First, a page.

But in Fire Fighters, the children do not yet have much individual personality. They are almost like props -- the dressed-up ducks and chickens that opened the film. As the series continued, under McGowan's tutelage, the kids' acting became more expressive, and their characterizations grew more defined.
In the following year's July Days (1923), we find several cast members who would be long-running members of the gang. Allen "Farina" Hoskins, Peggy Cartwright and Jackie Condon (who had appeared in Fire Fighters) are now joined by Joe Cobb (clearly intended as a miniature Roscoe Arbuckle), Mary Kornman and Mickey Daniels.
For obvious reasons, the cast of the Our Gang comedies was always rotating, with young talent periodically folded in as some cast members became too old for short pants. After Kornman and Daniels graduated from the series, they returned to the Roach Studios in a short-lived franchise aimed at the college-age set: The Boyfriends (1930-32).
In One Wild Ride (1925), the gang has crafted a taxi out of cast-off parts, decorated with Rascalese lettering (the distinctive Our Gang alphabet, with backward S's and N's painted in broad white brushstrokes), and pushed by a weary horse (a sight gag that would be oft-repeated in years to come). When the horse is repossessed by the local blacksmith (Mickey Daniels's real-life father, Richard), the kids resort to free-wheeling it down steep inclines, sending Farina on a crash course (of questionable taste) with a watermelon truck below.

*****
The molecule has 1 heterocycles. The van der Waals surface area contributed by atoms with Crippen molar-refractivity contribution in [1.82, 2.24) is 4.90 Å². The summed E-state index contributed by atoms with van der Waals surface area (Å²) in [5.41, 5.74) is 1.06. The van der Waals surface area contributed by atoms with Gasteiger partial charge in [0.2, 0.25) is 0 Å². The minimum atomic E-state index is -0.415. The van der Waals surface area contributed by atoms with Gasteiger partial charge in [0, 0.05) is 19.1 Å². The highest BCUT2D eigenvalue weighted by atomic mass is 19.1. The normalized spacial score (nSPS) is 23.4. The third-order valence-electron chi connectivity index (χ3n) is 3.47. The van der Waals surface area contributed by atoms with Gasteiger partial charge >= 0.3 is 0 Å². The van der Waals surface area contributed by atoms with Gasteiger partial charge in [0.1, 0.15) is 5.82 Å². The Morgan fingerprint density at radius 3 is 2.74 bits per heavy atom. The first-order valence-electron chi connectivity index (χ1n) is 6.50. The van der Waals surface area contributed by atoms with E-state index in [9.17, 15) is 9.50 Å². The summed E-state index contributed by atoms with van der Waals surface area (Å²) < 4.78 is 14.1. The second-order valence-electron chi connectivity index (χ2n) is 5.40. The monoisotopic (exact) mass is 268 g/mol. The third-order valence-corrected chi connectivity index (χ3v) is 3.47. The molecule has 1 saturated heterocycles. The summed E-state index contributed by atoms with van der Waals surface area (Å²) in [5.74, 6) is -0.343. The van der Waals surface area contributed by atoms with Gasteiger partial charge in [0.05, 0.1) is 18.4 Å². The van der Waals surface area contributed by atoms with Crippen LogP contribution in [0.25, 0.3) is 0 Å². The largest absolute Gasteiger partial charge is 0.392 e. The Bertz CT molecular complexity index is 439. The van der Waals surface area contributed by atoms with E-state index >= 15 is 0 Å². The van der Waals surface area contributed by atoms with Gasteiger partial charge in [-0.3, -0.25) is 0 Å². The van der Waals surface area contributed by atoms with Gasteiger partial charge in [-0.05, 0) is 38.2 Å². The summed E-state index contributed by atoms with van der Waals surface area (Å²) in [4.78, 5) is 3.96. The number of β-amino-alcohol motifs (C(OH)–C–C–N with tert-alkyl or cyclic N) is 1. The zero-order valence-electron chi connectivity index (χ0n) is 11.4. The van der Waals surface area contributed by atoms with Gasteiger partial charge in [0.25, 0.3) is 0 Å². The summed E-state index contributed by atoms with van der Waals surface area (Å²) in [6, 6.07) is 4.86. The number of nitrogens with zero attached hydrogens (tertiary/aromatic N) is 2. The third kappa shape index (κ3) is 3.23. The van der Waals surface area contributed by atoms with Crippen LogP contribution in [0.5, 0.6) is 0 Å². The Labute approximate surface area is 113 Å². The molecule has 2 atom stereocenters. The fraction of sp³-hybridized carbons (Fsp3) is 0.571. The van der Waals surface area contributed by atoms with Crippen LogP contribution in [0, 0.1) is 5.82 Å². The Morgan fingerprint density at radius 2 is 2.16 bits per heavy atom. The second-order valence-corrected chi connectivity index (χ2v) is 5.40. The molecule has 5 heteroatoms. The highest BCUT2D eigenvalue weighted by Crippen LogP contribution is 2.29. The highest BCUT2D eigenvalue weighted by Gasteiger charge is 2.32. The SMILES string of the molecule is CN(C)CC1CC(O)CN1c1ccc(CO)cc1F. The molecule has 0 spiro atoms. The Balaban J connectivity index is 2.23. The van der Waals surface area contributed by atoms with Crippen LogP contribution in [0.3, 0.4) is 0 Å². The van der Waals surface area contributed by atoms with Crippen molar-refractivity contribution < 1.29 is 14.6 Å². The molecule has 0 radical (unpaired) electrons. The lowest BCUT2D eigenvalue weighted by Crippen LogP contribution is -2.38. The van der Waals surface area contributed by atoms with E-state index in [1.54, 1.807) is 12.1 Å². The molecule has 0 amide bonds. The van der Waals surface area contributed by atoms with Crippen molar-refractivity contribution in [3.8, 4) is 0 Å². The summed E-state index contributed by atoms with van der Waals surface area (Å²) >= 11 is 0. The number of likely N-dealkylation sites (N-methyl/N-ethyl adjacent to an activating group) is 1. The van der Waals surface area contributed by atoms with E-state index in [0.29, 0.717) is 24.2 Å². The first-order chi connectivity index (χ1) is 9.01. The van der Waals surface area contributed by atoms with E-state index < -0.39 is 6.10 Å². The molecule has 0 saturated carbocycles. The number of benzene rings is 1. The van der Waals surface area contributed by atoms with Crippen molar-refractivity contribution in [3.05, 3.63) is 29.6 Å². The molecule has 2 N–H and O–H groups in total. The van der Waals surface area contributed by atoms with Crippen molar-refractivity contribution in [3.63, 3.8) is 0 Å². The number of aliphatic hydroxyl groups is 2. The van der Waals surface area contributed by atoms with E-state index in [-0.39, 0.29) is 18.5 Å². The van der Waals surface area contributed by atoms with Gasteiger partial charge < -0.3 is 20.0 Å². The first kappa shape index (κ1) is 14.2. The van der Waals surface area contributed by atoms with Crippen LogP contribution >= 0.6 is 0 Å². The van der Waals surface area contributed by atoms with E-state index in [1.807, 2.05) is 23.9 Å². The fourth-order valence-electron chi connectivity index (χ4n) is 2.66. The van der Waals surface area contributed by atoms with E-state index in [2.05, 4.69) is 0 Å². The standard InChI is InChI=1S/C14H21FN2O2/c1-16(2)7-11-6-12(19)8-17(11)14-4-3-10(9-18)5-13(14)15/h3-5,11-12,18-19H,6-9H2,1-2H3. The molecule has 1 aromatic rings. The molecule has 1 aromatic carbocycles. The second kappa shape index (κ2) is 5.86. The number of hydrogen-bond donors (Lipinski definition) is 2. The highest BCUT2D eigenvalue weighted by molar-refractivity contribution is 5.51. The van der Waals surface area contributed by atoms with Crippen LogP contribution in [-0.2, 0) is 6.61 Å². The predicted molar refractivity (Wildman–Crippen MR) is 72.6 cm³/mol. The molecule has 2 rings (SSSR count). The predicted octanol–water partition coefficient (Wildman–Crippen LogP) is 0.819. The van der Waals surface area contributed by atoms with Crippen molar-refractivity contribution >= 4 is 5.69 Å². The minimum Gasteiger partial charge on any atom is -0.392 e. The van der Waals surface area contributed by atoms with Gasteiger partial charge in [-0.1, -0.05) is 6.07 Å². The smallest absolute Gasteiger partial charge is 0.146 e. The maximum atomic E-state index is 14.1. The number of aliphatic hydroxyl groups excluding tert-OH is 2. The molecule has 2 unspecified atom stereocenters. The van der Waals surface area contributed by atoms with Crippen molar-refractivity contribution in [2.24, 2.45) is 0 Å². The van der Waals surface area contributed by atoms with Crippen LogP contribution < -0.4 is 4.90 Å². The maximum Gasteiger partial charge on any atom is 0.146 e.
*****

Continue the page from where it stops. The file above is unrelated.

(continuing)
Shivering Spooks (1926) is probably the best of the silents, as the kids burrow into the home of a phony spiritualist and disrupt his psychic consultation with a room full of bourgeois followers. The mystic (George B. French) decides to rid his home of pests by using his smoke and mirrors to frighten the children away.
The silent Our Gang shorts are scored (by David Barrett and Brian Brill) with a limited number of musical themes, frequently looped. This is hopefully a nod to the stock music of Leroy Shield, which is played incessantly and repeatedly in the O.G. films of the 1930s.
An early talkie, Boxing Gloves (1929) is one of the films in which the Our Gang kids seem to exist in their own universe. Although we do witness a soda pop salesman -- necessary to a gag in which Joe Cobb and "Chubby" Chaney vie for the attention of a curly-topped seductress (Jean Darling) -- this seems to be a world of the gang's creation, and they are unfettered by parental authority (a key ingredient to the films' popularity with children). Observing the rift between the two obese chums, frustrated fight promoters Dickie Moore and "Wheezer" Hutchins employ clever psychology to lure Joe and Chubby into the ring and get them to fight for real.